“This is also one of those occasions when the Supreme Creator reminds us, once again, that power does not reside in any one person.
“Let me thank each and every one of you for your contributions toward making this the historic Senate that it is.
“When I think of the many trials and tribulations we have faced as an institution, and my own personal travails particularly at the Code of Conduct Tribunal, I am humbled.
“This is because none of our achievements would have been possible without the support and cooperation of the entire members of this chamber.
“The invasion of the National Assembly by armed security operatives in August 2018 will live in infamy.
He noted that the legislations passed in areas affecting the daily lives of citizens, the economy, education, security, anti-corruption, health and many more, would remain a benchmark.
According to him, working together, they achieved many “firsts” in the 8th Assembly saying, “we should rightly be proud of these, especially as they are imperishable legacies we are leaving for the people.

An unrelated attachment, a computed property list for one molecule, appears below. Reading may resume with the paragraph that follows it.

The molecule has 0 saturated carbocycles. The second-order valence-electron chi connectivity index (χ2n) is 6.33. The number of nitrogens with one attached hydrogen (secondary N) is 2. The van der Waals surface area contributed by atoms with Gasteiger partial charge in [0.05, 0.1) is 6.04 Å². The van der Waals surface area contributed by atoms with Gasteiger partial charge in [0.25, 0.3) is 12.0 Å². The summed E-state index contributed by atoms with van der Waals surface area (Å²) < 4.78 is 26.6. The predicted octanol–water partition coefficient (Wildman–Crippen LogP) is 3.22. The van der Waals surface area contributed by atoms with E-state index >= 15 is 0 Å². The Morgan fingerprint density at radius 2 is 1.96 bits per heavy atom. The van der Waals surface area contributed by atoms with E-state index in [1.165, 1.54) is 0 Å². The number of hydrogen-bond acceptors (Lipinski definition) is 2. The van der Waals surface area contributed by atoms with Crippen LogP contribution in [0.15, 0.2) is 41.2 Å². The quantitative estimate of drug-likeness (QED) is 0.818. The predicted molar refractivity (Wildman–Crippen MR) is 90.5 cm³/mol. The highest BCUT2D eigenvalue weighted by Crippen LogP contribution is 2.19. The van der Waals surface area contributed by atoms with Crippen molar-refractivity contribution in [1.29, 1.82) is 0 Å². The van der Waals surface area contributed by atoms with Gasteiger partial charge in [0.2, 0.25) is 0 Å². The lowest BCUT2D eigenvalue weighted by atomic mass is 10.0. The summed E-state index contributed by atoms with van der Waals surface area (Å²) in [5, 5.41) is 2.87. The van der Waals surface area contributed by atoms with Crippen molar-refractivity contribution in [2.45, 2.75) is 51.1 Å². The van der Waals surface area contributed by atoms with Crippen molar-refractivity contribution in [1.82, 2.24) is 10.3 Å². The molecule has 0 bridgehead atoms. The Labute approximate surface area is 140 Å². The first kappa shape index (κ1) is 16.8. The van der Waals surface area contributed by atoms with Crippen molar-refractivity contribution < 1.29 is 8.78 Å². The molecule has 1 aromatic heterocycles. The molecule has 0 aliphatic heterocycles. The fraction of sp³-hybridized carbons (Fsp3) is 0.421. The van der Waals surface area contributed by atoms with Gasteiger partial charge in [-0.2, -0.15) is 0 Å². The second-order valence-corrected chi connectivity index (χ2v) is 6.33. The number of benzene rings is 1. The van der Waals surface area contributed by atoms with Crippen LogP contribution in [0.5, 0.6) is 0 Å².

“Our many firsts include the National Assembly Joint Public Hearing on the Budget, which we started with the 2016 Appropriation Bill.
“The engagement of the private sector and other stakeholders in crafting the economic legislative agenda was a watershed.
“For the first time, there were meetings and interactions with members of the public which were not previously the norm.
“One such interaction was the Public Senate, which gave the youth the opportunity to spend a day with me as President of the Senate.
“I have pleasant memories of my reading to an audience of small children inside my office, where, in the true spirit of Children’s Day, the kids themselves were the dignitaries.
With the curtain drawn on the 8th National Assembly, the Senate particularly will be remembered among many intriguing moments, for the drama that characterised emergence of its principal officers in 2015, where a deputy senate president emerged from a minority party, without any accord.
. Ijuo and Agbaje write for NAN.